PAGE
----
Ransomware as a self-sustaining industry in criminal underworld
Ransomware affected 12 million employees and cost companies over $4 trillion dollars in six months of 2020 alone, a survey by NordLocker finds.
Defined as a type of malware, ransomware encrypts the victim’s files and demands a ransom to decrypt them – usually in the form of cryptocurrency. It’s both highly effective and lucrative for cybercriminals as it provides access to data and offers quick financial gains.
NordLocker suggests that it’s the biggest threat businesses currently face. Big attacks like those on Colonial Pipeline and meatpacker JBS put ransomware under the spotlight, making it key to threat actors’ operations.
“Ransomware has become its own self-sustaining industry,” said cyber-analyst Tenable. “Previously, attacks were perpetrated by the same ransomware groups that developed and propagated the malware, but the advent of RaaS has attracted multiple players.”
NordLocker’s report analyzed attacks on 5,000+ companies worldwide that occurred between January 2020 and July 2022, recording over $4.15 trillion in losses and 12 million+ affected employees.
Despite ransomware affecting companies in almost every sector and every country, Western nations suffer the most – likely, due to their accelerating economies and the financial capabilities of local organizations. The US, Canada, and the UK are the three most targeted countries.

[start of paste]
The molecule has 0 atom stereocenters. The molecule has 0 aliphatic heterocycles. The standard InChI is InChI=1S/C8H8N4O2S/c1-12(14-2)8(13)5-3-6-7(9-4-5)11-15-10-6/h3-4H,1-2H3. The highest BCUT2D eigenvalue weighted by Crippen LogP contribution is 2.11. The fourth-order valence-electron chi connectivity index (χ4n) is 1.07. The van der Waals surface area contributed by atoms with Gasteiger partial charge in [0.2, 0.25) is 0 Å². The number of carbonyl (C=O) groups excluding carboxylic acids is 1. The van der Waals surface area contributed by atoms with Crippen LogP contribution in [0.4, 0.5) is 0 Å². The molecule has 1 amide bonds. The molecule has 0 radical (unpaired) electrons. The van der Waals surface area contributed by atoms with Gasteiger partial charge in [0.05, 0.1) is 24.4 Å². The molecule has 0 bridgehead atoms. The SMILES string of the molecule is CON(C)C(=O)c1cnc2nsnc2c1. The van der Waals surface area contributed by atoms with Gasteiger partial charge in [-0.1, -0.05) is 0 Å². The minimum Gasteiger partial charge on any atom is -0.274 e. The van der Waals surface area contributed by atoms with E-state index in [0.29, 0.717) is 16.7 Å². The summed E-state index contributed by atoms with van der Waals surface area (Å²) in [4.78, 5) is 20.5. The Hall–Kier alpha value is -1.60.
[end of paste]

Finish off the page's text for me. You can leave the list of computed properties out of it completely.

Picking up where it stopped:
Within the US, California, Texas, Florida, and New York top ransomware reports, with Michigan also featuring high following statistical adjustments. Looking for a ransomware-free place to do business? Consider Missouri and South Dakota, which are approximately 10 times safer for companies.
Although organizations in any industry can be susceptible to ransomware, manufacturing, construction, and transportation/logistics seem to lead as the preferred targets for threat actors. Additionally, a company’s size seems to make little to no difference: organizations worth less than $1 million suffered almost as many ransomware attacks as those worth $500 million to $1 billion.
“Ransomware has been employed for decades, but never at the level it is used today. Last year, some businesses faced ransom demands of $30 million. Ransomware is effective because most companies are ill-equipped to deal with it,” the report explains.
But who is behind those attacks? LockBit seems to be in the lead, responsible for 855 attacks, followed by Conti with 796 attacks and Pysa with 311 attacks. The latest ransomware report by threat intelligence firm Digital Shadows also showed that in the second quarter of 2022, LockBit was the most active group by an overwhelming margin.
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